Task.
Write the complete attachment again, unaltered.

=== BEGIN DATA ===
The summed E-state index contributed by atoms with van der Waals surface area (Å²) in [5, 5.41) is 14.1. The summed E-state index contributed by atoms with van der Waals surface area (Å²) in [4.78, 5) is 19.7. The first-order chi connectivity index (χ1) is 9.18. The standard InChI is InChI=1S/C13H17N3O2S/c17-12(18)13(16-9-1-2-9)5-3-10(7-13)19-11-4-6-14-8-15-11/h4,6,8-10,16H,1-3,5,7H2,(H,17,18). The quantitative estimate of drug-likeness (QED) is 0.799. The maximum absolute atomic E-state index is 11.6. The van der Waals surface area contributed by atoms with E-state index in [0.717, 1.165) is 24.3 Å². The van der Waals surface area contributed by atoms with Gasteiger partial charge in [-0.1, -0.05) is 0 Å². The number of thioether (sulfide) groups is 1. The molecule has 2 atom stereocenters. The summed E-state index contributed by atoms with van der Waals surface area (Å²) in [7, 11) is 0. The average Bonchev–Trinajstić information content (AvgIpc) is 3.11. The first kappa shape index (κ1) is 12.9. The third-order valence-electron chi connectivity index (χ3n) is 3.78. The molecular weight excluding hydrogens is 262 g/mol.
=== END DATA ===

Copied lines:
The summed E-state index contributed by atoms with van der Waals surface area (Å²) in [5, 5.41) is 14.1. The summed E-state index contributed by atoms with van der Waals surface area (Å²) in [4.78, 5) is 19.7. The first-order chi connectivity index (χ1) is 9.18. The standard InChI is InChI=1S/C13H17N3O2S/c17-12(18)13(16-9-1-2-9)5-3-10(7-13)19-11-4-6-14-8-15-11/h4,6,8-10,16H,1-3,5,7H2,(H,17,18). The quantitative estimate of drug-likeness (QED) is 0.799. The maximum absolute atomic E-state index is 11.6. The van der Waals surface area contributed by atoms with E-state index in [0.717, 1.165) is 24.3 Å². The van der Waals surface area contributed by atoms with Gasteiger partial charge in [-0.1, -0.05) is 0 Å². The number of thioether (sulfide) groups is 1. The molecule has 2 atom stereocenters. The summed E-state index contributed by atoms with van der Waals surface area (Å²) in [7, 11) is 0. The average Bonchev–Trinajstić information content (AvgIpc) is 3.11. The first kappa shape index (κ1) is 12.9. The third-order valence-electron chi connectivity index (χ3n) is 3.78. The molecular weight excluding hydrogens is 262 g/mol.